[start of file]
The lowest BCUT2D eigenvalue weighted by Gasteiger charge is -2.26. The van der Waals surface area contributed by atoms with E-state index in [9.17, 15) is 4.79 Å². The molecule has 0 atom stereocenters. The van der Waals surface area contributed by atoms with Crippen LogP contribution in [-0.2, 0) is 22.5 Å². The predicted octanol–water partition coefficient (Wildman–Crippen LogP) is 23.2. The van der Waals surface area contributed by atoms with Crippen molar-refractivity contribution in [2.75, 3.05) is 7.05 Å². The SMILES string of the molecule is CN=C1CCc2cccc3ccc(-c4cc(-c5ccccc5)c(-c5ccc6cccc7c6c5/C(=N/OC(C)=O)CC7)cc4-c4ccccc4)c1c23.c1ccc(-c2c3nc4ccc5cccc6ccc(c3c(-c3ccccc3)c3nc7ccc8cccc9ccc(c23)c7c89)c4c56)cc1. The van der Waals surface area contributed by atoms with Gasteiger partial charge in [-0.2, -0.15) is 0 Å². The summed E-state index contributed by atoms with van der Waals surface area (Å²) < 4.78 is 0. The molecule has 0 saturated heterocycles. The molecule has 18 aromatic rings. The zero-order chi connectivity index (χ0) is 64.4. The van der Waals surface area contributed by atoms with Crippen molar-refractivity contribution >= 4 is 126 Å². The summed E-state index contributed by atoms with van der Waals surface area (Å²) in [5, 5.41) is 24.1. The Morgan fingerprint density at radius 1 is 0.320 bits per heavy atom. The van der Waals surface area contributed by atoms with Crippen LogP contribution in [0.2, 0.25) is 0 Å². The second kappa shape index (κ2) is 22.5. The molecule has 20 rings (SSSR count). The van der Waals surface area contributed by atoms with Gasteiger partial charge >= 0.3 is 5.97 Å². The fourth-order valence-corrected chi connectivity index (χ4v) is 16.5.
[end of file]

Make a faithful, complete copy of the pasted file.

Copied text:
The lowest BCUT2D eigenvalue weighted by Gasteiger charge is -2.26. The van der Waals surface area contributed by atoms with E-state index in [9.17, 15) is 4.79 Å². The molecule has 0 atom stereocenters. The van der Waals surface area contributed by atoms with Crippen LogP contribution in [-0.2, 0) is 22.5 Å². The predicted octanol–water partition coefficient (Wildman–Crippen LogP) is 23.2. The van der Waals surface area contributed by atoms with Crippen molar-refractivity contribution in [2.75, 3.05) is 7.05 Å². The SMILES string of the molecule is CN=C1CCc2cccc3ccc(-c4cc(-c5ccccc5)c(-c5ccc6cccc7c6c5/C(=N/OC(C)=O)CC7)cc4-c4ccccc4)c1c23.c1ccc(-c2c3nc4ccc5cccc6ccc(c3c(-c3ccccc3)c3nc7ccc8cccc9ccc(c23)c7c89)c4c56)cc1. The van der Waals surface area contributed by atoms with Gasteiger partial charge in [-0.2, -0.15) is 0 Å². The summed E-state index contributed by atoms with van der Waals surface area (Å²) < 4.78 is 0. The molecule has 0 saturated heterocycles. The molecule has 18 aromatic rings. The zero-order chi connectivity index (χ0) is 64.4. The van der Waals surface area contributed by atoms with Crippen molar-refractivity contribution >= 4 is 126 Å². The summed E-state index contributed by atoms with van der Waals surface area (Å²) in [5, 5.41) is 24.1. The Morgan fingerprint density at radius 1 is 0.320 bits per heavy atom. The van der Waals surface area contributed by atoms with Crippen LogP contribution in [0.2, 0.25) is 0 Å². The second kappa shape index (κ2) is 22.5. The molecule has 20 rings (SSSR count). The van der Waals surface area contributed by atoms with Gasteiger partial charge >= 0.3 is 5.97 Å². The fourth-order valence-corrected chi connectivity index (χ4v) is 16.5.